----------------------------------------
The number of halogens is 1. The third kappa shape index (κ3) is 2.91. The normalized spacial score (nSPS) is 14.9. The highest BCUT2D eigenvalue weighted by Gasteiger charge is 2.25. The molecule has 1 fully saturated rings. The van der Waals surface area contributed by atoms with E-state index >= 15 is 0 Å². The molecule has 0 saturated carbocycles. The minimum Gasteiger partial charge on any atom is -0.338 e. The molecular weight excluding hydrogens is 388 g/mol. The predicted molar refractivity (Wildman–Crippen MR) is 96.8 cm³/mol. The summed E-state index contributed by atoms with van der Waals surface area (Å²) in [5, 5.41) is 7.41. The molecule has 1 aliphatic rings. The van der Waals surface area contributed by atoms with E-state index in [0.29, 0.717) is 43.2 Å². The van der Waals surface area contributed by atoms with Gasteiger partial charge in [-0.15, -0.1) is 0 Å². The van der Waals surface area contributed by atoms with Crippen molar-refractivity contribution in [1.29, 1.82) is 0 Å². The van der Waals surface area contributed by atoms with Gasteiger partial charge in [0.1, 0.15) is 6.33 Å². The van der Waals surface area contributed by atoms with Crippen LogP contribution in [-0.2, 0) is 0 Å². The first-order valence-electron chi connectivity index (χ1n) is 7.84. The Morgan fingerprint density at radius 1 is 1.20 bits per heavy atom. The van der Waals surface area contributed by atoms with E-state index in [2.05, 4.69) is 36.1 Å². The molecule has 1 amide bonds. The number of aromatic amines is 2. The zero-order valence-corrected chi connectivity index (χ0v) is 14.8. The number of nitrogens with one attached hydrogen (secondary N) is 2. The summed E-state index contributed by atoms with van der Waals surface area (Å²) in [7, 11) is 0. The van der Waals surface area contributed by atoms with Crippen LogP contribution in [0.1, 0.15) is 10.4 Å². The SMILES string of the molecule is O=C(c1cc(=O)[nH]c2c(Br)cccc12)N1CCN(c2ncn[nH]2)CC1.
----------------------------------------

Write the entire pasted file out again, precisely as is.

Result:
The number of halogens is 1. The third kappa shape index (κ3) is 2.91. The normalized spacial score (nSPS) is 14.9. The highest BCUT2D eigenvalue weighted by Gasteiger charge is 2.25. The molecule has 1 fully saturated rings. The van der Waals surface area contributed by atoms with E-state index >= 15 is 0 Å². The molecule has 0 saturated carbocycles. The minimum Gasteiger partial charge on any atom is -0.338 e. The molecular weight excluding hydrogens is 388 g/mol. The predicted molar refractivity (Wildman–Crippen MR) is 96.8 cm³/mol. The summed E-state index contributed by atoms with van der Waals surface area (Å²) in [5, 5.41) is 7.41. The molecule has 1 aliphatic rings. The van der Waals surface area contributed by atoms with E-state index in [0.29, 0.717) is 43.2 Å². The van der Waals surface area contributed by atoms with Gasteiger partial charge in [-0.15, -0.1) is 0 Å². The van der Waals surface area contributed by atoms with Crippen molar-refractivity contribution in [1.29, 1.82) is 0 Å². The van der Waals surface area contributed by atoms with Gasteiger partial charge in [0.1, 0.15) is 6.33 Å². The van der Waals surface area contributed by atoms with Crippen LogP contribution in [-0.2, 0) is 0 Å². The first-order valence-electron chi connectivity index (χ1n) is 7.84. The Morgan fingerprint density at radius 1 is 1.20 bits per heavy atom. The van der Waals surface area contributed by atoms with E-state index in [2.05, 4.69) is 36.1 Å². The molecule has 1 amide bonds. The number of aromatic amines is 2. The zero-order valence-corrected chi connectivity index (χ0v) is 14.8. The number of nitrogens with one attached hydrogen (secondary N) is 2. The summed E-state index contributed by atoms with van der Waals surface area (Å²) in [7, 11) is 0. The van der Waals surface area contributed by atoms with Crippen LogP contribution in [0.1, 0.15) is 10.4 Å². The SMILES string of the molecule is O=C(c1cc(=O)[nH]c2c(Br)cccc12)N1CCN(c2ncn[nH]2)CC1.